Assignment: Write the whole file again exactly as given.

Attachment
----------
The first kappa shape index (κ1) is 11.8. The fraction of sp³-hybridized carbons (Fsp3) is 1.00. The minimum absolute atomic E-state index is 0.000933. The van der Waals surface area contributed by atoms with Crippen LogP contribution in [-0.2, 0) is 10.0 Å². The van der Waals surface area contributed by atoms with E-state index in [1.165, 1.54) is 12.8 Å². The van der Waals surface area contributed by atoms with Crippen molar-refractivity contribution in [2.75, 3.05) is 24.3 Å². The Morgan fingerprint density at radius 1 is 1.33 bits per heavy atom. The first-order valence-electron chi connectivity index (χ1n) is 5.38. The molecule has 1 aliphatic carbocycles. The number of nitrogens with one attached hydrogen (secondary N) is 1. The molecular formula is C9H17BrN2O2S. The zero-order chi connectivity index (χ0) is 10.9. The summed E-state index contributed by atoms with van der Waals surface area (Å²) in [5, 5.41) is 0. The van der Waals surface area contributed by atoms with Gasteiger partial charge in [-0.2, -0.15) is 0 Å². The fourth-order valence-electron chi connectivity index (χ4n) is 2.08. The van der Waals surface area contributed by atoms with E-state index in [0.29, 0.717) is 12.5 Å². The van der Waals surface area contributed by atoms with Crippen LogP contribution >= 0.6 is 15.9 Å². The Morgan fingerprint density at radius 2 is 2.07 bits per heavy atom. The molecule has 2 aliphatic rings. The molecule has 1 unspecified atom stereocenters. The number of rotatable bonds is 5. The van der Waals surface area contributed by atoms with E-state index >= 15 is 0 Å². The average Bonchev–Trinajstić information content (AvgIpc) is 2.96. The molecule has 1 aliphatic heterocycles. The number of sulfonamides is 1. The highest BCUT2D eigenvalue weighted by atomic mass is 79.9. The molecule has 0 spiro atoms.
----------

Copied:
The first kappa shape index (κ1) is 11.8. The fraction of sp³-hybridized carbons (Fsp3) is 1.00. The minimum absolute atomic E-state index is 0.000933. The van der Waals surface area contributed by atoms with Crippen LogP contribution in [-0.2, 0) is 10.0 Å². The van der Waals surface area contributed by atoms with E-state index in [1.165, 1.54) is 12.8 Å². The van der Waals surface area contributed by atoms with Crippen molar-refractivity contribution in [2.75, 3.05) is 24.3 Å². The Morgan fingerprint density at radius 1 is 1.33 bits per heavy atom. The first-order valence-electron chi connectivity index (χ1n) is 5.38. The molecule has 1 aliphatic carbocycles. The number of nitrogens with one attached hydrogen (secondary N) is 1. The molecular formula is C9H17BrN2O2S. The zero-order chi connectivity index (χ0) is 10.9. The summed E-state index contributed by atoms with van der Waals surface area (Å²) in [5, 5.41) is 0. The van der Waals surface area contributed by atoms with Gasteiger partial charge in [-0.2, -0.15) is 0 Å². The fourth-order valence-electron chi connectivity index (χ4n) is 2.08. The van der Waals surface area contributed by atoms with E-state index in [0.29, 0.717) is 12.5 Å². The van der Waals surface area contributed by atoms with Crippen LogP contribution >= 0.6 is 15.9 Å². The Morgan fingerprint density at radius 2 is 2.07 bits per heavy atom. The molecule has 2 aliphatic rings. The molecule has 1 unspecified atom stereocenters. The number of rotatable bonds is 5. The van der Waals surface area contributed by atoms with E-state index >= 15 is 0 Å². The average Bonchev–Trinajstić information content (AvgIpc) is 2.96. The molecule has 1 aliphatic heterocycles. The number of sulfonamides is 1. The highest BCUT2D eigenvalue weighted by atomic mass is 79.9. The molecule has 0 spiro atoms.